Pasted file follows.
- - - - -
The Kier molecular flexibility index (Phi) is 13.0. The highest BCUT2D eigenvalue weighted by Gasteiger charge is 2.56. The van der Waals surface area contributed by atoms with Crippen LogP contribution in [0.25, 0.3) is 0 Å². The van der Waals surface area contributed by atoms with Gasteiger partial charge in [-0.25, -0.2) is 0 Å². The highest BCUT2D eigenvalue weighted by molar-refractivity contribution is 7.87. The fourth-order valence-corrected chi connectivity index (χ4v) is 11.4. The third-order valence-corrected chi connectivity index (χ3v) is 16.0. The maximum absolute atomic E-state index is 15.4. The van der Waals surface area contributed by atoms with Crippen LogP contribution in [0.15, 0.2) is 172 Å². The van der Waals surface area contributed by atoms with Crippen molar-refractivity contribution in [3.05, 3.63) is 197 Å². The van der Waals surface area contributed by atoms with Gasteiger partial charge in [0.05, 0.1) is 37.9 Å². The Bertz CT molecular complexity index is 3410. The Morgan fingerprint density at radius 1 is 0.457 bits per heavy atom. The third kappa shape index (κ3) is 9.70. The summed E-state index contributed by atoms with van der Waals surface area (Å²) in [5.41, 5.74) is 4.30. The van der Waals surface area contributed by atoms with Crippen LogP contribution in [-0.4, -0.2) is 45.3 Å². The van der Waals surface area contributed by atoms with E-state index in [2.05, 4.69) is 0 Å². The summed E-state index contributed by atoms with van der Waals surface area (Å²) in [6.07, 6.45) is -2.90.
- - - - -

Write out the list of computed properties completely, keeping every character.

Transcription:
The Kier molecular flexibility index (Phi) is 13.0. The highest BCUT2D eigenvalue weighted by Gasteiger charge is 2.56. The van der Waals surface area contributed by atoms with Crippen LogP contribution in [0.25, 0.3) is 0 Å². The van der Waals surface area contributed by atoms with Gasteiger partial charge in [-0.25, -0.2) is 0 Å². The highest BCUT2D eigenvalue weighted by molar-refractivity contribution is 7.87. The fourth-order valence-corrected chi connectivity index (χ4v) is 11.4. The third-order valence-corrected chi connectivity index (χ3v) is 16.0. The maximum absolute atomic E-state index is 15.4. The van der Waals surface area contributed by atoms with Crippen LogP contribution in [0.15, 0.2) is 172 Å². The van der Waals surface area contributed by atoms with Crippen molar-refractivity contribution in [3.05, 3.63) is 197 Å². The van der Waals surface area contributed by atoms with Gasteiger partial charge in [0.05, 0.1) is 37.9 Å². The Bertz CT molecular complexity index is 3410. The Morgan fingerprint density at radius 1 is 0.457 bits per heavy atom. The third kappa shape index (κ3) is 9.70. The summed E-state index contributed by atoms with van der Waals surface area (Å²) in [5.41, 5.74) is 4.30. The van der Waals surface area contributed by atoms with Crippen LogP contribution in [-0.4, -0.2) is 45.3 Å². The van der Waals surface area contributed by atoms with E-state index in [2.05, 4.69) is 0 Å². The summed E-state index contributed by atoms with van der Waals surface area (Å²) in [6.07, 6.45) is -2.90.